China has taken an active part in and contributed significantly to the international counter-terrorism cause. China has fought resolutely against all forms of terrorism and is committed to stronger counter-terrorism cooperation with the rest of the international community. We have followed a new security concept and a distinctly Chinese approach. First, China maintains that the UN plays a central and leading role in counter-terrorism cooperation, and that countries should respect each other in equal-footed cooperation. China opposes double standards and has worked vigorously for the implementation of the UN Global Counter-Terrorism Strategy and counter-terrorism resolutions of the Security Council and the establishment of a global counter-terrorism system featuring win-win cooperation. Second, a holistic approach should be adopted to address both the symptoms and root causes. In particular, the sources of terrorism should be tackled to prevent terrorism from happening in the first place. More importantly, efforts should be made to seek political solutions to regional hotspot issues and advance economic and social development of developing countries so that the solutions will be durable and sustainable. Third, we should oppose associating terrorism with particular countries, ethnicities or religions. Instead, we should work for equal-footed dialogue among different civilizations to create a favorable environment for international counter-terrorism cooperation.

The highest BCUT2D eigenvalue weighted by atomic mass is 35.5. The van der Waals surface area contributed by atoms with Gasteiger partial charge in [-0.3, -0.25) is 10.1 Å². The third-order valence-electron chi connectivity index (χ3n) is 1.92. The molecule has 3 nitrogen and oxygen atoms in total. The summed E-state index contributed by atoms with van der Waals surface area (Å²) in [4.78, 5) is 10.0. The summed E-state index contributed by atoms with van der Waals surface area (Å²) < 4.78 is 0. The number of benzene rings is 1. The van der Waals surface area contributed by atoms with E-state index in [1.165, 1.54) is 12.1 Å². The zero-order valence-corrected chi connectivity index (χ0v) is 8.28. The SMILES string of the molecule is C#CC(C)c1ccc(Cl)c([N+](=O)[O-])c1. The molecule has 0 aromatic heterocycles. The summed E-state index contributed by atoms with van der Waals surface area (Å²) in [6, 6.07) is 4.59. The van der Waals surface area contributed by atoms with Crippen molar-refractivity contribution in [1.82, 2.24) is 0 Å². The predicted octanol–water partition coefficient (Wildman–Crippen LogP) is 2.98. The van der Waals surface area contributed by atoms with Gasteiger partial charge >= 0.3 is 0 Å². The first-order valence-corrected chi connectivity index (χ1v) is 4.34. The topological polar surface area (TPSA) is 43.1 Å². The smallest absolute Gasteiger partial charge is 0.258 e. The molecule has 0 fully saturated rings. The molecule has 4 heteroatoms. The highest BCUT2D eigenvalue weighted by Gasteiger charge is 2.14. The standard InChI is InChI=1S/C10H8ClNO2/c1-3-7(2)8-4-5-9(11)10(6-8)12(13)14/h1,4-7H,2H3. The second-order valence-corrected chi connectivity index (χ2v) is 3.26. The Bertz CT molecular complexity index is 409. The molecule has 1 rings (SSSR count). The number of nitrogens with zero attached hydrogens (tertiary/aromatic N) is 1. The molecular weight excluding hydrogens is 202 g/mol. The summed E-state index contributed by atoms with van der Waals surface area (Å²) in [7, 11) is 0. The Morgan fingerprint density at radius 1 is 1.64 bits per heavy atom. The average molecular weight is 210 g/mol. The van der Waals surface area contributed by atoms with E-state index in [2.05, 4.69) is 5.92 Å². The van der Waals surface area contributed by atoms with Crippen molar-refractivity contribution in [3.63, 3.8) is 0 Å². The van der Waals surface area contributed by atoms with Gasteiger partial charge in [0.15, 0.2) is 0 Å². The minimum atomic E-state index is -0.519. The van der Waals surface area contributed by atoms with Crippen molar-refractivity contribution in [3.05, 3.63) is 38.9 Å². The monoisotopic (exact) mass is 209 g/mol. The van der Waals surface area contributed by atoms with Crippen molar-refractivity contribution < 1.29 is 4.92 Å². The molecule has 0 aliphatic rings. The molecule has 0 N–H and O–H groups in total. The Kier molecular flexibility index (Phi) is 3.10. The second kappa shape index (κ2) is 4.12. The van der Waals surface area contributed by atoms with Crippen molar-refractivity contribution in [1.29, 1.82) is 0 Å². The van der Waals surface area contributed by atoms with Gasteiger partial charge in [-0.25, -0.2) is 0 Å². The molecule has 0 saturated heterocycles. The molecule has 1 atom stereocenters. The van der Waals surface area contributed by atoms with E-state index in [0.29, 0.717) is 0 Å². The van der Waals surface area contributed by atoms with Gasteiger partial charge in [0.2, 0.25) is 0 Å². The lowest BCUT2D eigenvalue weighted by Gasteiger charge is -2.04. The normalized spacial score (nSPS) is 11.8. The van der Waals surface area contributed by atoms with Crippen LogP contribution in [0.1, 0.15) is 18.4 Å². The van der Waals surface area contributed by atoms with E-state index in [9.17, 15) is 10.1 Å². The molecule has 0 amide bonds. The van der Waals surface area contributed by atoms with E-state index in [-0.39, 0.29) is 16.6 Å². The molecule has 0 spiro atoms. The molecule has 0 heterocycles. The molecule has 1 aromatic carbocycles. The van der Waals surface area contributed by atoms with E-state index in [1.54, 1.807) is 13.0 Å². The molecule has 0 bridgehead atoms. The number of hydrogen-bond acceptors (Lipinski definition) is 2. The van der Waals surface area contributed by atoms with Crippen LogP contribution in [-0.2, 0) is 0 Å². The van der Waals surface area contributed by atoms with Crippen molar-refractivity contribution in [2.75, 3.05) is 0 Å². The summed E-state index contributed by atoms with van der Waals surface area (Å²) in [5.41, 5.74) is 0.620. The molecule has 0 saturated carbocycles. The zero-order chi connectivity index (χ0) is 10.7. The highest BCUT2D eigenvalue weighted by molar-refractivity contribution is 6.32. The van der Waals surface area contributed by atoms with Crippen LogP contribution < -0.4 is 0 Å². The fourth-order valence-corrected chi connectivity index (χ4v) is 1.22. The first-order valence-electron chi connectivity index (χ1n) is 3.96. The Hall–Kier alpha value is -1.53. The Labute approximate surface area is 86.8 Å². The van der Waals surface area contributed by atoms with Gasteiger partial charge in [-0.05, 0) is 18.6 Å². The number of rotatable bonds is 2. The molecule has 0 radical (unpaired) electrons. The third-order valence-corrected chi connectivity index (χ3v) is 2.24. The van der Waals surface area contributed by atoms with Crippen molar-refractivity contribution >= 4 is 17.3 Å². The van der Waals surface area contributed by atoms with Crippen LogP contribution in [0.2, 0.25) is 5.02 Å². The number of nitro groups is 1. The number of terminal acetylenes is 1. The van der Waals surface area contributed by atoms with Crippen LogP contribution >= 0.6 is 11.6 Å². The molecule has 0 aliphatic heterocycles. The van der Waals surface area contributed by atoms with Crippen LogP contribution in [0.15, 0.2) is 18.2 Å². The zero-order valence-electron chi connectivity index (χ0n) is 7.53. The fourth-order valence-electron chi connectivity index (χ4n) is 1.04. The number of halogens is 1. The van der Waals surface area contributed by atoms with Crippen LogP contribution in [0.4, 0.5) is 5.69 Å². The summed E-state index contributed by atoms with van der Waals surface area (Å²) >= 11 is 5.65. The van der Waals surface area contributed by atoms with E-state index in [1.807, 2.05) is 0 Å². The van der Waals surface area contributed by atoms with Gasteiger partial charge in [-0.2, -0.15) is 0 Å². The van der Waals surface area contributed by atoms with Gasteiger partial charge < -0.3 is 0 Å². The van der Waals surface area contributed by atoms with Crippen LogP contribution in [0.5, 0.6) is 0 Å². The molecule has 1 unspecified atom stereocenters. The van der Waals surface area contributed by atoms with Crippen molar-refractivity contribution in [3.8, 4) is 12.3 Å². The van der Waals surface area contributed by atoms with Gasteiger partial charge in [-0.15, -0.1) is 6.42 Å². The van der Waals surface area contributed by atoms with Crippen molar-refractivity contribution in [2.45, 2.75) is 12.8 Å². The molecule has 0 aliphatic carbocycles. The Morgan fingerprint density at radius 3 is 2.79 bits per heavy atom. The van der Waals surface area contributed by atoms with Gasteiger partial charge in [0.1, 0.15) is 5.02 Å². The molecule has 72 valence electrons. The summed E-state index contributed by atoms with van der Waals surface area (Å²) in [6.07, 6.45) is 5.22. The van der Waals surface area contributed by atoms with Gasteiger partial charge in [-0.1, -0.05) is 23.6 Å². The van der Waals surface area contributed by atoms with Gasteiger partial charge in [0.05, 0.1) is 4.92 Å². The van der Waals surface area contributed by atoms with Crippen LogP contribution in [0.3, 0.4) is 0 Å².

China is spearheading counter-terrorism exchanges and cooperation in the international community. In recent years, as international terrorist organizations have increasingly used the Internet to enhance their influence, it has become a priority in international counter-terrorism cooperation to combat cyber terrorism. In this context, China's Ministry of Foreign Affairs hosted in Beijing the second Global Counterterrorism Forum Symposium on Preventing and Countering Terrorists' Use of the Internet on 21 October. Delegates from 44 countries and international organizations and Internet companies and academic institutions from China and abroad attended the symposium. The symposium has helped to deepen people's understanding of the harm of cyber terrorism, increased various parties' willingness for cooperation against cyber terrorism, and discussed practical steps to combat cyber terrorism. This well-received symposium is China's important diplomatic endeavor to provide public goods in the security realm to the international community.